Hogan Outlines Plans For November Election Process

ANNAPOLIS, Md. — After problems in Maryland’s mostly mail-in primary last month, Gov. Larry Hogan directed state election officials Wednesday to conduct the November election with enhanced options for voters in response to the coronavirus pandemic.

Hogan directed the state to open all polling locations on Election Day, as well as all early voting centers.

The Republican governor also directed the Maryland State Board of Elections to promptly send out an absentee ballot request application to every eligible Maryland voter for people who choose to vote by mail. Maryland law already allows anyone registered to vote to use an absentee ballot.

Hogan said every effort should be made to promote early voting, absentee voting by mail and voting at off-peak times.

“This approach — which is already fully authorized by existing state law — will maximize participation in the November election by offering voters more options while minimizing confusion and risk during the COVID-19 pandemic,” Hogan said in a news release.

Maryland’s June 2 primary, which was the first to be conducted statewide mostly by mail due to the pandemic, was troubled by multiple problems. Ballots were not sent on schedule to many voters. With only four in-person voting centers allowed in each of the state’s counties, voters faced long lines. Two extra voting centers were added to Baltimore, after election officials learned ballots had not been mailed by a vendor as scheduled, but lines were still long in a city where voters were deciding a close mayoral Democratic primary that had more than 20 candidates.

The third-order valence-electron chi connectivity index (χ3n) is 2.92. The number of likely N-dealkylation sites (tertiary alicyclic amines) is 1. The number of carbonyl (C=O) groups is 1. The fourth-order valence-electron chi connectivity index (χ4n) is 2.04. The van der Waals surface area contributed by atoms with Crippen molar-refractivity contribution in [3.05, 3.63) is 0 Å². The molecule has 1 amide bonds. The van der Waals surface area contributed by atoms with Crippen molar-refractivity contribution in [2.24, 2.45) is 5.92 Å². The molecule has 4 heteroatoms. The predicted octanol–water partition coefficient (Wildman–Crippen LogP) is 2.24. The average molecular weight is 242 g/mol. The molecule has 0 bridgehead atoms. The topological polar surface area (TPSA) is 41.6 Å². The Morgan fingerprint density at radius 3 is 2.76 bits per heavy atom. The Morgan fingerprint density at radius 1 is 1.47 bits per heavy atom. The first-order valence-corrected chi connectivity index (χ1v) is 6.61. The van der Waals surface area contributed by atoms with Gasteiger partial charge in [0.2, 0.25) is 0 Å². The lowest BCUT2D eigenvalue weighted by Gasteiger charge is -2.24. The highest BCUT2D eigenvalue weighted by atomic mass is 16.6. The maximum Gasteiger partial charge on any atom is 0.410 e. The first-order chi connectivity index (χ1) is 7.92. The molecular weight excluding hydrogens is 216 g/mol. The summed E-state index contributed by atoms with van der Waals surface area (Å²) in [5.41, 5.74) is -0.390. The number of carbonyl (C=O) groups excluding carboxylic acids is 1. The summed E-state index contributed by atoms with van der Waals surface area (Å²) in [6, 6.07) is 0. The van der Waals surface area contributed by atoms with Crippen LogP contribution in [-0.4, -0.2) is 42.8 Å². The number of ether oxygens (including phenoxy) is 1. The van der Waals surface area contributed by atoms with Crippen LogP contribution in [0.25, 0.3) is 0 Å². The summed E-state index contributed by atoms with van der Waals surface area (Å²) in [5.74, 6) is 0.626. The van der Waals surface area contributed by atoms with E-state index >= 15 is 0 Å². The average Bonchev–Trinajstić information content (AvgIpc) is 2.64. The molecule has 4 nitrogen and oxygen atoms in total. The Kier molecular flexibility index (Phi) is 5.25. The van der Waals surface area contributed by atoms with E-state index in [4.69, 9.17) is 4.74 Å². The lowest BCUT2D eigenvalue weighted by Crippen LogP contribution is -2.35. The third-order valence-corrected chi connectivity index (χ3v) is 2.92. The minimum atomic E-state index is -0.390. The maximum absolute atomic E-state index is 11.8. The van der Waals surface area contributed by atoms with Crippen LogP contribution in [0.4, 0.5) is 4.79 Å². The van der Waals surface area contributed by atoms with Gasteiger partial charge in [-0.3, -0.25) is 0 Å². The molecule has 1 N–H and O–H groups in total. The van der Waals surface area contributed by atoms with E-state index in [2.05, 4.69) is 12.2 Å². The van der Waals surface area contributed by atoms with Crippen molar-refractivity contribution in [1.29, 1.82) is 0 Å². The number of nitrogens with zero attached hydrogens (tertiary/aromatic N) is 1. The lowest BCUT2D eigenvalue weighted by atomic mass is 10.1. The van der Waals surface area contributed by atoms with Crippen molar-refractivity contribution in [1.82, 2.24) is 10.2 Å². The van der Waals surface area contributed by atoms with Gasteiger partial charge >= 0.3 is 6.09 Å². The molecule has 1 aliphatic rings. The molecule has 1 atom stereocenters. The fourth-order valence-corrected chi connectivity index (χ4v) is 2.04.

There was no in-person early voting in the June 2 primary.

The state elections board released a report last week on the problems during the primary. The report also named three options for conducting the November election, but the board did not reach a consensus on recommendations.

In a letter to Michael Cogan, the chairman of the state elections board, Hogan wrote that he remains concerned about “the series of failures that — while not intended — potentially resulted in disenfranchisement and suppression of primary voters.”

“Thousands of Marylanders either did not receive their ballots or received erroneous or late ballots, and thousands more stood in lines for many hours on primary day,” Hogan wrote. “This was and remains completely unacceptable.”

Maryland will encourage state employees to help supplement election staffing needs, and provide any necessary personal protective equipment, Hogan wrote. He said polling places should follow guidelines from the Centers for Disease Control and Prevention and public health protocols. The importance of proper sanitization, physical distancing and face coverings also will be emphasized.

Copyright 2020 The Associated Press. All Rights Reserved. This material may not be published, broadcast, rewritten, or redistributed. Photo: AP


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